2. For sports, you're going to need a certain minimum shutter speed, otherwise correct focus won't matter - the subject will be motion-blurred. If the shutter speed is too slow, you can raise ISO or lower the aperture number. Your lens doesn't offer you a lot of flexibility with aperture, so raise ISO instead. You'll lose some image quality at ISO 1600 or 3200, but a night game may force you that high. With the K-x you'll have cleaner images at higher ISOs. If you don't want to choose ISO, set the camera to Auto ISO, but you can limit the camera to a rang of values to preserve quality. On the DL, Menu -> Custom -> ISO Correction in Auto. In daylight, I would limit the upper value to 800, 1600 in cloudy, 3200 at night.

3. You could certainly spend double your budget on a super-fast new lens. I don't think I would. You can look at EXIF on your old pictures to see what settings the camera chose. The lens is probably sharpest at f8-f11. You probably don't ever need the aperture to be a higher number than that. The lens will produce slightly softer images at its extremes, like f5.6/320mm. If you can, backing off the zoom a little might help. For non-dayllight games, you will probably be stuck at f5.6. The DA 55-300 that comes with the K-x kit has similar specs on paper but will produce slightly sharper images.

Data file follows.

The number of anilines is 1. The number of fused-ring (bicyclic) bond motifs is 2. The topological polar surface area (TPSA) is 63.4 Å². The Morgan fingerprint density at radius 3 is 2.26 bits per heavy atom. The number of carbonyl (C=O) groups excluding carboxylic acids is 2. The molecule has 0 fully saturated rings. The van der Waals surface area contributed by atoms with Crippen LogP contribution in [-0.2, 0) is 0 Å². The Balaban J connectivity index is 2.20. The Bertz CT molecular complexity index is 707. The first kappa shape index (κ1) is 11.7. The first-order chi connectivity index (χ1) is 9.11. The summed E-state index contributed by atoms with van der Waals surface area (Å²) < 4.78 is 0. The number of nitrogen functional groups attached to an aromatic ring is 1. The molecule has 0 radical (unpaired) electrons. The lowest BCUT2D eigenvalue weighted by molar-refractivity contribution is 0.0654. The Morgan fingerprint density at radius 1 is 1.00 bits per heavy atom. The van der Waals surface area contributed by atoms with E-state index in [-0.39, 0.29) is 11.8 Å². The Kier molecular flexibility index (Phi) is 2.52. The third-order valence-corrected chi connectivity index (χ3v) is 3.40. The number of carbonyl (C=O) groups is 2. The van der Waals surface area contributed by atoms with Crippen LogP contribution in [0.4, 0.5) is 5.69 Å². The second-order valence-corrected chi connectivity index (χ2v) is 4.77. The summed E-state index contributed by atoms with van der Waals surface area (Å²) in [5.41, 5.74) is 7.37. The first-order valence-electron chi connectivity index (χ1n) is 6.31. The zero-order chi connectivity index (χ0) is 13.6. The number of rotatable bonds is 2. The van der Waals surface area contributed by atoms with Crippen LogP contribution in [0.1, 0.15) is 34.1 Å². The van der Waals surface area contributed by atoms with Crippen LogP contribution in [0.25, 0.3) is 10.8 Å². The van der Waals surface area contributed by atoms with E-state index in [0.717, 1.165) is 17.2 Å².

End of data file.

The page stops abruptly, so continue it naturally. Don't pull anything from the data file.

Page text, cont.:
4. A tripod or monopod might help to limit camera movement. With a new camera, you'll gain image stabilization, which will help a lot.

5. DL-specific: You can get a few more shots in the buffer by shooting JPEG, not RAW. You can also slightly increase the camera's speed by choosing a white balance setting in advance, selecting the center focus point only, selecting an ISO yourself, maybe even choosing center-weighted metering. I don't know if that will make enough difference to matter, it makes me feel like I've done everything I can.
12-17-2009, 07:12 AM   #10
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Well thank you all for your input. I took the plung and went with the K-x kit:

Pentax K-x 12.4 MP Digital SLR with 2.7-inch LCD and 18-55mm f/3.5-5.6 AL and 50-200mm f/4-5.6 ED Lenses

Now to learn all about it here and use your advise for taking baseball pictures.

I may try using my old tel-photo but maybe a better one is needed in the future.

Thanks again.